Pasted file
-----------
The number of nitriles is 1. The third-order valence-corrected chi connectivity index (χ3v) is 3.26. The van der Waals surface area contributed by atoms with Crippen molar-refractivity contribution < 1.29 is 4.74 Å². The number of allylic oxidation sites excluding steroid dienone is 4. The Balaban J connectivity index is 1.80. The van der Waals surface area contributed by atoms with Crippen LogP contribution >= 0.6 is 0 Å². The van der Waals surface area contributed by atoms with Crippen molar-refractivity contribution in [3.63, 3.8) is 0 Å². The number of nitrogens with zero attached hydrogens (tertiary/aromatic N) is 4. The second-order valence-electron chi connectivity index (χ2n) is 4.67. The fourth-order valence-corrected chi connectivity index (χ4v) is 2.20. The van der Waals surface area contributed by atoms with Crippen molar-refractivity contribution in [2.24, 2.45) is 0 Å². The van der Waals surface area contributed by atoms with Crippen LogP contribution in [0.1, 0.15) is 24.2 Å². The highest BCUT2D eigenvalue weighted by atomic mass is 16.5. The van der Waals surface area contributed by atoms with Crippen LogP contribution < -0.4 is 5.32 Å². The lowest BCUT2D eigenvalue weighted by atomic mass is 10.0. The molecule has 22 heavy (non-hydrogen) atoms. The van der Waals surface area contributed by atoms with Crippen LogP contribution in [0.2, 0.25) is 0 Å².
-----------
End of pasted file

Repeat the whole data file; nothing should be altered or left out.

The number of nitriles is 1. The third-order valence-corrected chi connectivity index (χ3v) is 3.26. The van der Waals surface area contributed by atoms with Crippen molar-refractivity contribution < 1.29 is 4.74 Å². The number of allylic oxidation sites excluding steroid dienone is 4. The Balaban J connectivity index is 1.80. The van der Waals surface area contributed by atoms with Crippen LogP contribution >= 0.6 is 0 Å². The van der Waals surface area contributed by atoms with Crippen molar-refractivity contribution in [3.63, 3.8) is 0 Å². The number of nitrogens with zero attached hydrogens (tertiary/aromatic N) is 4. The second-order valence-electron chi connectivity index (χ2n) is 4.67. The fourth-order valence-corrected chi connectivity index (χ4v) is 2.20. The van der Waals surface area contributed by atoms with Crippen molar-refractivity contribution in [2.24, 2.45) is 0 Å². The van der Waals surface area contributed by atoms with Crippen LogP contribution in [0.1, 0.15) is 24.2 Å². The highest BCUT2D eigenvalue weighted by atomic mass is 16.5. The van der Waals surface area contributed by atoms with Crippen LogP contribution < -0.4 is 5.32 Å². The lowest BCUT2D eigenvalue weighted by atomic mass is 10.0. The molecule has 22 heavy (non-hydrogen) atoms. The van der Waals surface area contributed by atoms with Crippen LogP contribution in [0.2, 0.25) is 0 Å².